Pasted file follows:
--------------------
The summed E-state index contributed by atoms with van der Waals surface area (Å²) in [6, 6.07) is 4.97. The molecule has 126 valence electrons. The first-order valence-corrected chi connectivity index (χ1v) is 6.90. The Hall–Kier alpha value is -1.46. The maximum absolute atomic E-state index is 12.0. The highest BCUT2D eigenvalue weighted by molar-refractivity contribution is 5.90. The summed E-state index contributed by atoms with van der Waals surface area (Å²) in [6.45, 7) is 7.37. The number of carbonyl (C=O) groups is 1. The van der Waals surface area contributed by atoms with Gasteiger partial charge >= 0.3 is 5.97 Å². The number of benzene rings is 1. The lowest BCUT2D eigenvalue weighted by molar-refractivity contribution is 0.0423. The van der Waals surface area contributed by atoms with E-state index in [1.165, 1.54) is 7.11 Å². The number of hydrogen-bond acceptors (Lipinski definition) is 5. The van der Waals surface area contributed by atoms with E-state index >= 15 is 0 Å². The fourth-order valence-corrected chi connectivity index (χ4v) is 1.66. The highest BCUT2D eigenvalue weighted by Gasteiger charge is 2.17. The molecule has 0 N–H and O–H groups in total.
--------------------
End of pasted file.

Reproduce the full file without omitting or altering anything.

The summed E-state index contributed by atoms with van der Waals surface area (Å²) in [6, 6.07) is 4.97. The molecule has 126 valence electrons. The first-order valence-corrected chi connectivity index (χ1v) is 6.90. The Hall–Kier alpha value is -1.46. The maximum absolute atomic E-state index is 12.0. The highest BCUT2D eigenvalue weighted by molar-refractivity contribution is 5.90. The summed E-state index contributed by atoms with van der Waals surface area (Å²) in [6.45, 7) is 7.37. The number of carbonyl (C=O) groups is 1. The van der Waals surface area contributed by atoms with Gasteiger partial charge >= 0.3 is 5.97 Å². The number of benzene rings is 1. The lowest BCUT2D eigenvalue weighted by molar-refractivity contribution is 0.0423. The van der Waals surface area contributed by atoms with E-state index in [1.165, 1.54) is 7.11 Å². The number of hydrogen-bond acceptors (Lipinski definition) is 5. The van der Waals surface area contributed by atoms with E-state index >= 15 is 0 Å². The fourth-order valence-corrected chi connectivity index (χ4v) is 1.66. The highest BCUT2D eigenvalue weighted by Gasteiger charge is 2.17. The molecule has 0 N–H and O–H groups in total.